As you know from my post about the history of chemotherapeutic agents and how my particular chemo regimen worked, I have done a LOT of research into how best to approach my cancer.  It might not surprise you to hear that now that I'm out of active treatment (other than endocrine therapy), I have been reading everything I can about lifestyle factors in cancer. In addition to exercise, nutrition seems to be critical. In fact, of the American Institute of Cancer Research's list of the top eight ways to lower cancer risk, six of the recommendations involve diet and the other two are about weight and exercise. Consistently, what I'm reading points to shifting toward a plant-based diet. And over and over, the message is to especially eat cruciferous vegetables. So guess what I'm doing? If I need a side dish, it's likely to be a quick sauté of cabbage and baby kale. In this one, I threw in red bell peppers and almonds.
Or the stir fry I made the other night which was a vegetable wonderland, with tofu, edemame, red cabbage, broccoli, peppers, celery, carrots, spinach, and cashews over brown rice. I made up a sauce of tamari, lemon juice, chili sauce, and sesame oil. I have to tell you, it's probably the best stir fry I've ever had.
I'm actually surprising myself with how much I'm enjoying the shift in how I'm eating. One day at work, I was having some leftover broccoli and caramelized Brussels sprouts and was struck by how delicious they were. I've always thought of Brussels sprouts as unhappy mini cabbages. And years ago, my older son told me that lettuce was invented so people wouldn't have to eat cabbage. I honestly didn't even know what cruciferous vegetables were beyond cabbage, broccoli, and cauliflower. So for the first time ever, I made a stew that included parsnips and turnips. I'd always passed up parsnips at the grocery store, writing them off as anemic carrots. Turns out I was wrong. And in addition to the great taste, the amazing colors just make me happy. My theory is the more colors I can use, the better.

The vegetables above all went into a crockpot stew that I made a few days ago, from a recipe that I added to extensively to fit in as many of the cancer-fighting ingredients as I could. I added in flax,  lentils and split peas to give it a little body both because it ups the nutrition and because I like thicker stews. This one is remarkably easy to throw together and just quietly cooks itself. I call my version "Super Ragout."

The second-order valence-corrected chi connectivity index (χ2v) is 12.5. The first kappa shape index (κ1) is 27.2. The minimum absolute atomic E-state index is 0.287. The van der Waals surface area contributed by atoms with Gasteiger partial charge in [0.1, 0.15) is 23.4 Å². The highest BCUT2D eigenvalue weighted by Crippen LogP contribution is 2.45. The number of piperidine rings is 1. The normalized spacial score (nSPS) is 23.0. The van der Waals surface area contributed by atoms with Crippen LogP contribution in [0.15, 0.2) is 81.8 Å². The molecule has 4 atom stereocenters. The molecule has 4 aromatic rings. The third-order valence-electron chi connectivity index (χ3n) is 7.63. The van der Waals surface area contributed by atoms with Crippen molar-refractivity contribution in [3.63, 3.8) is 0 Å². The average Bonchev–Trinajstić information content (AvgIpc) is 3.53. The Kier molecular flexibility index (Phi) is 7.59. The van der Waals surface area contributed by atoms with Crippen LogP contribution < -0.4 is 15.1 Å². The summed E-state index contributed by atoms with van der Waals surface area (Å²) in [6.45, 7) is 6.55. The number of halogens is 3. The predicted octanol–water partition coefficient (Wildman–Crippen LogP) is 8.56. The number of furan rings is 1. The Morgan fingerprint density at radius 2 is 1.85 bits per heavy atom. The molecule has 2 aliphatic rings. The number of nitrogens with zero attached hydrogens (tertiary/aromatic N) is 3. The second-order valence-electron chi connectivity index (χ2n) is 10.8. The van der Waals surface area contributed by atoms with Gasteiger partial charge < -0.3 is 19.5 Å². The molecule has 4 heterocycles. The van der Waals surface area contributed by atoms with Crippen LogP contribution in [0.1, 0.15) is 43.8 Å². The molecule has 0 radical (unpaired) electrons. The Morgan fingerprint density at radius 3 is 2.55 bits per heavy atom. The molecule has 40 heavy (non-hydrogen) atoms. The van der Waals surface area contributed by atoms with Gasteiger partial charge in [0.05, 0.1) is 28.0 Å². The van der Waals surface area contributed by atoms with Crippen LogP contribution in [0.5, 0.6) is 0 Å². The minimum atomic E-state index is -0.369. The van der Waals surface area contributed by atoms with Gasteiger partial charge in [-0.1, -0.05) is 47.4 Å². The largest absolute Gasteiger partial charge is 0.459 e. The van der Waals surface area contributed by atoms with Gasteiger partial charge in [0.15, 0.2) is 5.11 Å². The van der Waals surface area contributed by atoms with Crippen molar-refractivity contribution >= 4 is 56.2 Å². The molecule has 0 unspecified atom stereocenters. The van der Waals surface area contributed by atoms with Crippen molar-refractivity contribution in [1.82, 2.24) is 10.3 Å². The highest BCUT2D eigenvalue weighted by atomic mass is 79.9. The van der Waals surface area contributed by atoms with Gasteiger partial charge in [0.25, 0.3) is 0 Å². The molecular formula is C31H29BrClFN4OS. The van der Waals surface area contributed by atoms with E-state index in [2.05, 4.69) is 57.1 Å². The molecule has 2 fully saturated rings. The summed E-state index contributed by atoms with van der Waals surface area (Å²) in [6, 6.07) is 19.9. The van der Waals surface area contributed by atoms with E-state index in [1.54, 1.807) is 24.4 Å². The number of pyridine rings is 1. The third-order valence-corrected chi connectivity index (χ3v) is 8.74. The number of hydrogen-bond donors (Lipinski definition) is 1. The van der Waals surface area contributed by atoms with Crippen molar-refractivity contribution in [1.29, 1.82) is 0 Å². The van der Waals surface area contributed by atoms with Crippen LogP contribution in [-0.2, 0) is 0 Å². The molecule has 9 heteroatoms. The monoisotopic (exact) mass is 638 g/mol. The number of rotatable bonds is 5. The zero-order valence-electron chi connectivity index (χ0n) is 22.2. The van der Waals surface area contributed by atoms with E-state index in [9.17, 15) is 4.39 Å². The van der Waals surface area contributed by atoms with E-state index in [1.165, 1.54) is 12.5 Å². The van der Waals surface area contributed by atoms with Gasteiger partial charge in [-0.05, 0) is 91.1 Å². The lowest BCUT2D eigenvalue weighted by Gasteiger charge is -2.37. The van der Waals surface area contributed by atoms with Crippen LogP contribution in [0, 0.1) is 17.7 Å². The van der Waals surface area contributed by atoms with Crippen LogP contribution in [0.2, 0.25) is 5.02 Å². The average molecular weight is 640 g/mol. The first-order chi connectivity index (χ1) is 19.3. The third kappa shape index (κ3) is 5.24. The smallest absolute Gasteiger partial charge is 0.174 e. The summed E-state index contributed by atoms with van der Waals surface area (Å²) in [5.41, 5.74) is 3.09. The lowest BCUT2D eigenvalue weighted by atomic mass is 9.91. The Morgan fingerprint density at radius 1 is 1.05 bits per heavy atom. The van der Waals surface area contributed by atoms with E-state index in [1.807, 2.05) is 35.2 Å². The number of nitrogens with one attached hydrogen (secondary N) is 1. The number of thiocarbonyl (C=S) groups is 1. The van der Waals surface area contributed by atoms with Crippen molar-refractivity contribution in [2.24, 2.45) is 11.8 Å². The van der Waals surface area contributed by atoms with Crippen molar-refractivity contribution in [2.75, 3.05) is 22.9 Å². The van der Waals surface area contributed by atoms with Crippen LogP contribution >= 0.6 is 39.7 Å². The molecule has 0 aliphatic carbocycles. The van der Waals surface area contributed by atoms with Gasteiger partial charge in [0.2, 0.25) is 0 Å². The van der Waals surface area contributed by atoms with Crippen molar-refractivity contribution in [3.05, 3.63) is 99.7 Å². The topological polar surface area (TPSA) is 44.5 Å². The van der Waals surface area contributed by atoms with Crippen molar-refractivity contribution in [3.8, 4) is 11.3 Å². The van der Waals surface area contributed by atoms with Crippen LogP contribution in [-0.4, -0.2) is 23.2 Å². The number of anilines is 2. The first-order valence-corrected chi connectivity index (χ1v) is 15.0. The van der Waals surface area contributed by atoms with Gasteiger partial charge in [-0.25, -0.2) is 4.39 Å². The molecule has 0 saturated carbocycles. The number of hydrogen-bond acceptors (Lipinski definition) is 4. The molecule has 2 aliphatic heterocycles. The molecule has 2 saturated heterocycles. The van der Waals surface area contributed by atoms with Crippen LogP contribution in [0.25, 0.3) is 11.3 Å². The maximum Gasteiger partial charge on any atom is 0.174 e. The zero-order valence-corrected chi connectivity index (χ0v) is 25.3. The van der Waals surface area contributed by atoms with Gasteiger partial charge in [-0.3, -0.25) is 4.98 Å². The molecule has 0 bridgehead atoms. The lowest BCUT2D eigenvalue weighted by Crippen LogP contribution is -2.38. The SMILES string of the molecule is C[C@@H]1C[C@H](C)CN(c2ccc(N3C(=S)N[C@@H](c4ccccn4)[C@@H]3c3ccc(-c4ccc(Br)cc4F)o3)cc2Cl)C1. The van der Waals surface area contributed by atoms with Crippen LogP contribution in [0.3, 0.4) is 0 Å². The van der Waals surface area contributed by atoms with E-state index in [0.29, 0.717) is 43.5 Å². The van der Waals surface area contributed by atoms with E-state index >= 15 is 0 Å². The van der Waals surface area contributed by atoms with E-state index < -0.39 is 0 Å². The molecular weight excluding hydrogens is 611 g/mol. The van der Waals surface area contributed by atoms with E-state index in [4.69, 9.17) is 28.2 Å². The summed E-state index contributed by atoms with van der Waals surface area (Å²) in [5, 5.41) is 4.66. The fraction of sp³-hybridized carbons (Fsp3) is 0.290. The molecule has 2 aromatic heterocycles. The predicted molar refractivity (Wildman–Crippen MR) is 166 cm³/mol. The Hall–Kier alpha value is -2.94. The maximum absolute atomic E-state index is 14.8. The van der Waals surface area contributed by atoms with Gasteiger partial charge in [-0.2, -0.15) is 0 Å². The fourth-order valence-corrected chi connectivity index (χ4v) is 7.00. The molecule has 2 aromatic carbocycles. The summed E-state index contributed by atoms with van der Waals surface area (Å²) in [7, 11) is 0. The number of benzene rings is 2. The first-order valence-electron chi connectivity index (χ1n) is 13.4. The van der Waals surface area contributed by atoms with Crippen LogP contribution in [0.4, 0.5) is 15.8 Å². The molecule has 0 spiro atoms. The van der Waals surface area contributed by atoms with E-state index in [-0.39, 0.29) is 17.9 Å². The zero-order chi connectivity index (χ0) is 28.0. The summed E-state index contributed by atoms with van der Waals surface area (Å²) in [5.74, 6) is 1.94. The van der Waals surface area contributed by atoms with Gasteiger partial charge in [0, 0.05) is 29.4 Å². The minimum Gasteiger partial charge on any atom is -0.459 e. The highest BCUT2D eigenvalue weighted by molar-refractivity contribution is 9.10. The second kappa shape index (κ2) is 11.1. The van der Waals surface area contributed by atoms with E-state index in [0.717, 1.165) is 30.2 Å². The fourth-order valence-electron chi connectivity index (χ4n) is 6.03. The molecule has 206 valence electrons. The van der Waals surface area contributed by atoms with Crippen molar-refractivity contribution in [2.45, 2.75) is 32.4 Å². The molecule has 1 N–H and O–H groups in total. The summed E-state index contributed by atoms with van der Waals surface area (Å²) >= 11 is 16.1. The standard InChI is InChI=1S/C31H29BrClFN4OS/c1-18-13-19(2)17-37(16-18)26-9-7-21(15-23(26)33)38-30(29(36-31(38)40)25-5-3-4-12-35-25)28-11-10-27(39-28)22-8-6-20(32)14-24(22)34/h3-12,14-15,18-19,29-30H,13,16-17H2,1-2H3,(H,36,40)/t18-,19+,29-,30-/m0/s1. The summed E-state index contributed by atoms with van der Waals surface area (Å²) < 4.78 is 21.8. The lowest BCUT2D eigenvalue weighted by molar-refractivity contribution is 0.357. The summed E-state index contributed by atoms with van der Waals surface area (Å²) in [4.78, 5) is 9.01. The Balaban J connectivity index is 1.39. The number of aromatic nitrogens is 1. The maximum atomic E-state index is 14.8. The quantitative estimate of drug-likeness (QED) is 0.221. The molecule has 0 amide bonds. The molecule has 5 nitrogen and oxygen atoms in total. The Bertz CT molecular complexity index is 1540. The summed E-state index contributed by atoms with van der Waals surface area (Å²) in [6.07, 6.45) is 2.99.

Super Ragout

Olive oil
1 medium sweet onion, diced
2 cloves garlic, crushed
2 large carrots, sliced into half moons
1 large turnip peeled and diced
2 parsnips, peeled and diced
1 large sweet potato, peeled and diced
1 potato, diced
1 beet, peeled and diced
1 wedge purple cabbage, chopped
1 tomato, diced
2 T ground flax seed
15.5 oz can navy, cannellini or other white beans, rinsed
¼ C dried lentils
1.4 C dried split peas
3 C vegetable stock
1 C white wine
1 t minced fresh thyme or ½ t dried thyme
½ t  black pepper
2 C greens (beet, spinach, kale), chopped

- Heat oil in skillet over medium heat.
- Sauté onion and garlic until onion starts to caramelize.
- Add carrots, cover and take off heat.
- Add cooked vegetable to remaining ingredients EXCEPT GREENS in crockpot. Cook LOW for 6-8 hours. Stir in greens and cook until they wilt. (About 10 minutes).

Also, the stir fry recipe:

Tofu Stir Fry

Block of extra firm tofu
Purple cabbage, sliced thin (about 1 C)
Carrot, cut into matchsticks
Celery stalk, sliced
Broccoli, cut into florets (about 1 C)
Spinach or kale, cut up (about 1 C)
Frozen shelled edamame (about ½ C)
Red and/or yellow bell peppers, cut up (about ½ C)
Cashews (about ½ C)
2/3 C brown rice
Sesame oil
Canola oil
Tamari/soy sauce
Vegetable broth
Sauce: 1 T Tamari
             1 T Lemon juice
             2 t Chili sauce
             1 t Sesame oil
             1 T cornstarch

Wrap block of tofu in paper towel, then cloth (or kitchen towel). Set it on a cutting board and place something heavy like an iron skillet on top of it. Let it compress for about an hour, flipping it over once, to get the excess liquid out.
Slice tofu into rectangles, and marinate for 10 minutes or so in some sesame oil and tamari. Then sauté in canola oil in large skillet until lightly browned. Set aside.